There are a ton of guys near the majors with the ability to impact our future decisions.  Jack didn't spend all this effort to acquire these guys to block em off with expensive dudes.  If he doesn't have an internal solution in RF once Ichiro departs, then we'll talk trade or look to FA.  But if he has internal options?
We've got 6 guys aimed at 3B, several at LF, and at least a couple of blue-chippers at SS.
No sense going to a trade unless he's way better than what we've got available.  If Ryan Zimmerman wants to extend here, then maybe we trade a 3B and some other stuff to the Nats to make that happen.
But if it's beat-up Ethier (who I like) vs a fully realized Catricala...
Dunno man, I don't expect that.  We may run with a really young roster.  I'm curious to see how this year goes and what blossoms for this team, both on the big club and in the minors.  We're seeded with far more potential on both than we've had in a long time.


Yeah, people aren't going to like it but Sandy has been channeling Jack all off season. There will be such a wave of young players stacked up from AA to the majors that you have to find out which ones can play. They aren't all going to work out but they all aren't going to have to. Figure out which ones fail and then fill those holes in FA.


1. Keep stockpiling young talent.
2. Use the surplus to fill holes (Paxton could be the Pineda of next offseason?)
3. Use fitness/conditioning to maximize talent (Carp in '11; Smoak in '12?)
4. Keep Felix feeling happy and beloved (next "big FA signing" will be Felix extension?)
5. Have more "free talent" than the other teams
He said on the radio that when they got here the team had no "free talent" (guys under club control playing for virtually no salary but contributing significantly).  His goal has been to not only create that, but keep it coming.  Then you can spend money to fill the gaps.
Grizz is right -- sounds like Sandy!
In that regard, Cliff Lee, Figgins, Kotchman, whatever, were just window-dressing and sideshows (a few millions to sorta -- unsuccessfully -- keep things pretty) while the real story has been building infrastructure through the draft and international signings.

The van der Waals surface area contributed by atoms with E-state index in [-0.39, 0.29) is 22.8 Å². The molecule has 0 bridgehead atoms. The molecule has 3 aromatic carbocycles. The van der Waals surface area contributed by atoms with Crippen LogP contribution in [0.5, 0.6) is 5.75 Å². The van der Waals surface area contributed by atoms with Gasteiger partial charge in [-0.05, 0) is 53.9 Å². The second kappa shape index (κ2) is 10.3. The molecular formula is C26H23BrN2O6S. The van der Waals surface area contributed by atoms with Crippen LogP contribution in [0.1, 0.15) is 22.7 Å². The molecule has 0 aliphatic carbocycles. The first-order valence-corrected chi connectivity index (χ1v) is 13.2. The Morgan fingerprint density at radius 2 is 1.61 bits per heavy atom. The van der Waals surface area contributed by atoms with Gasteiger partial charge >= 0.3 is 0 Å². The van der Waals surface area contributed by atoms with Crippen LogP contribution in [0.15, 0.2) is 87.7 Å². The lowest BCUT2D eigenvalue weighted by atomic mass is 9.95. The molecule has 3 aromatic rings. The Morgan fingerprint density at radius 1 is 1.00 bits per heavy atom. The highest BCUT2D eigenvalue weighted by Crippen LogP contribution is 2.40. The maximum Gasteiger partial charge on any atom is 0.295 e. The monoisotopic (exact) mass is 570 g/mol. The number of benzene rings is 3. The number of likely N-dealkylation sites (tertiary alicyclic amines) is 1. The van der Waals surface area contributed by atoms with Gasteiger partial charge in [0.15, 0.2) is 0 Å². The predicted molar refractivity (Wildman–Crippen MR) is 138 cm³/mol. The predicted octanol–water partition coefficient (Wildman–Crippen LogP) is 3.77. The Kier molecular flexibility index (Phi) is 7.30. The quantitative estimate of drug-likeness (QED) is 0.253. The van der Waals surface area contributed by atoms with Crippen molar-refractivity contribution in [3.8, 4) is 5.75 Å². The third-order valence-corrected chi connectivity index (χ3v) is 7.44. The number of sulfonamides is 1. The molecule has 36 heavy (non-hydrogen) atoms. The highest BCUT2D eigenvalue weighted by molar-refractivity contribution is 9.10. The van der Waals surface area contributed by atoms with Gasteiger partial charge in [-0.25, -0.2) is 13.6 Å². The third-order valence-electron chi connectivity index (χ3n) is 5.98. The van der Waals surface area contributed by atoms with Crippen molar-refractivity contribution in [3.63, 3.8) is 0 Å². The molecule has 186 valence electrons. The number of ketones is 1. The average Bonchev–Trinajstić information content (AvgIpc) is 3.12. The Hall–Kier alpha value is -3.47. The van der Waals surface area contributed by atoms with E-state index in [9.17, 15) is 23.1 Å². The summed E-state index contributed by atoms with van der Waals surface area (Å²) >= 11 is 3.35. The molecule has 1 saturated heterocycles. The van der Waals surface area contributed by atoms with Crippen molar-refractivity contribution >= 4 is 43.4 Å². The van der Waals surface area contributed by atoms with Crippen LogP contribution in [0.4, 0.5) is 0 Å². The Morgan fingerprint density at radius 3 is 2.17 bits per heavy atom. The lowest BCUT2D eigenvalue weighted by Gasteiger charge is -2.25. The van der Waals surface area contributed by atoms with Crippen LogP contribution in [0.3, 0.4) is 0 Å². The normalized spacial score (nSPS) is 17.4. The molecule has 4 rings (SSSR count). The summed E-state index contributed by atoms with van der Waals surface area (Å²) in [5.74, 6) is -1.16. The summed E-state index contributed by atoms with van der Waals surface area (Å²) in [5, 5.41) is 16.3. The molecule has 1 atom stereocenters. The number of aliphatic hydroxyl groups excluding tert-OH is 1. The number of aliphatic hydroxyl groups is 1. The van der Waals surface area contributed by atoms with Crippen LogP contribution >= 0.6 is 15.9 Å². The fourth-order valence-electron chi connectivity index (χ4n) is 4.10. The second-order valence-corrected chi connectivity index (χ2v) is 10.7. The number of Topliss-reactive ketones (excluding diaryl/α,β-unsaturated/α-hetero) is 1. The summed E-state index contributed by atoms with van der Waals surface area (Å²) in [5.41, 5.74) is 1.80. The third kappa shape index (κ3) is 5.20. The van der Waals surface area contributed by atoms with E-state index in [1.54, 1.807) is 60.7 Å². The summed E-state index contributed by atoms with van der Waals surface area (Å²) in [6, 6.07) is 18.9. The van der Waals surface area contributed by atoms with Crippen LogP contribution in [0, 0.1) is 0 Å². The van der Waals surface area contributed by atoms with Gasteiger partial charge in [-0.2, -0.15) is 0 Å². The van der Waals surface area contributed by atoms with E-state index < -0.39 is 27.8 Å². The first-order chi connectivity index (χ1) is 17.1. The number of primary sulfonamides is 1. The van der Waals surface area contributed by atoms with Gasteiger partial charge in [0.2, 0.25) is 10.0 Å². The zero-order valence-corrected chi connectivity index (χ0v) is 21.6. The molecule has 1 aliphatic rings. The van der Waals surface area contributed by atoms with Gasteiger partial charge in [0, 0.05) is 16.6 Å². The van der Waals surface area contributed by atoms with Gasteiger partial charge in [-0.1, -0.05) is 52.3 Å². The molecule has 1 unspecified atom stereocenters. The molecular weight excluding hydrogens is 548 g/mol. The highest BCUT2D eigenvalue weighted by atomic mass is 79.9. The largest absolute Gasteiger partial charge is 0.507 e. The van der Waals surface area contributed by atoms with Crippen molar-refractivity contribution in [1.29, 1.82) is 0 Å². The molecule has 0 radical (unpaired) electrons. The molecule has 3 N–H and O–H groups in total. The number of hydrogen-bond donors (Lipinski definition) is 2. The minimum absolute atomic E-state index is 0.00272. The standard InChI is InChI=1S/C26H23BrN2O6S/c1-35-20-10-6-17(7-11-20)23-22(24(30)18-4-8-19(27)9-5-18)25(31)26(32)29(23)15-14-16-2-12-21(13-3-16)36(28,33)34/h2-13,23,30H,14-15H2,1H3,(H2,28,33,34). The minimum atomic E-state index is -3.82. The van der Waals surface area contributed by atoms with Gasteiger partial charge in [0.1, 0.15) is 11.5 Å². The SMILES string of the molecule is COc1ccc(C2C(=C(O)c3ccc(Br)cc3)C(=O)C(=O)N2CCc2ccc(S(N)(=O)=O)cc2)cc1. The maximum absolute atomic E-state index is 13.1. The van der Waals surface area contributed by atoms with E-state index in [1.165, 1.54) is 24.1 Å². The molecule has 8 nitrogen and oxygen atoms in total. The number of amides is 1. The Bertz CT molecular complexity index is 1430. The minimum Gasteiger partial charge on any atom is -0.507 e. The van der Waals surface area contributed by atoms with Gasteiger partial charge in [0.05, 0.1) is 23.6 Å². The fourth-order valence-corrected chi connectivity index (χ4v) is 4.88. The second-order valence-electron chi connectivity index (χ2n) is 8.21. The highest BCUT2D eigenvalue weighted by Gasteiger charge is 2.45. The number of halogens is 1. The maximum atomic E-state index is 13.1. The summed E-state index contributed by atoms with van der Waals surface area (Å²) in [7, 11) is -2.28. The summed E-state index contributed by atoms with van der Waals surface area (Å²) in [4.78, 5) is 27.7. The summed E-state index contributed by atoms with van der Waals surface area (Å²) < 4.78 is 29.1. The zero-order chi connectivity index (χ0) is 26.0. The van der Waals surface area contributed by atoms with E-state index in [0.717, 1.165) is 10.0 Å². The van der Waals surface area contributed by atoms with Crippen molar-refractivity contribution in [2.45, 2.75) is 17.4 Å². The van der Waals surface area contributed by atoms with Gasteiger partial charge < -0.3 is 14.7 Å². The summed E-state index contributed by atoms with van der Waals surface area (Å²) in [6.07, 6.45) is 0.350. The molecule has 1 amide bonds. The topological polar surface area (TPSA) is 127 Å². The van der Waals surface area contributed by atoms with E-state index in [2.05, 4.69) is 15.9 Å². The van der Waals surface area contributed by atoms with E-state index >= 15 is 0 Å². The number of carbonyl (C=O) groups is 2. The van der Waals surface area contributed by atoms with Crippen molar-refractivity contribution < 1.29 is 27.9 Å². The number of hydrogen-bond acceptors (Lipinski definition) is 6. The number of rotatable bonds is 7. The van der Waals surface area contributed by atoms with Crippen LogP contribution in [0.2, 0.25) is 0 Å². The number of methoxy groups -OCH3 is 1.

Matt, that's what you gotta root for -- the Z-crew's ability to compile more "free talent" than LAAA and TX, then know what to do (Putz trade, Lee trade, Montero) with the surplus.


In the post PED-era, I think (talented) youth is going to be the new "Moneyball" undervalued item.  Most athletes are going to substantially drop off physically in their early 30s just like the rest of us.  It remains to be seen if treatments like PRP (Cliff Lee) or adult stem cell therapies will take the place of PEDs in that regard in the long run.  But in the short run, youth/health might end up being king.


I just wanted to supplement with FA before he did.  When a 27 year old monster hitter is available then I think we should be in on that, with our desperate need for monster hitting.
But 9/220 is steeeeep.  I'm glad Jack had - and executed  - a plan B to increase our hitting talent.
I'm not normally for 5-for-1 trades of minor leaguers unless we have a clear surplus.  You want one of my six 3B options and a couple of arms? We can do business.  You want Nick Franklin?  Good luck.  So if it's Prince + all our guys vs. Upton minus 4 of our guys, I'd rather have Prince and keep the pipeline strong.
Jack got around that by making a 1 for 1 trade (2 for 2 if you like) so nothing was depleted, we just shifted resources.
Jack said he'd have taken 4 bats for Pineda.  IIRC that rumored list was Montero, Stanton, Morrison and Heyward.  I can't argue with that. Those are 4 bats I'd have considered seriously as a return on Pineda too.
The fact that Stanton was the HS bat I wanted instead of Almonte has nothing to do with it. ;)
But Jack had his plans and when Fielder said no we went in another direction that still added needed talent to this team.  I would have had a problem if we'd just shrugged and said "oh well" and added some schlub.  I like Montero, and I have no problem with the option we chose.  If you gave me the opportunity of a top-5 arm prospect or a top-5 bat prospect I would take the bat.
Swapping the arm for the bat is fine with me.  Now we'll see where we're at and if we can get back to .500 this year while all the kids learn how to play in the bigs.  If the key players we have achieve upside and we don't black-hole the rest, it'll be a VERY fun year.


Anaheim and Texas and Oakland won every AL West title during the last decade.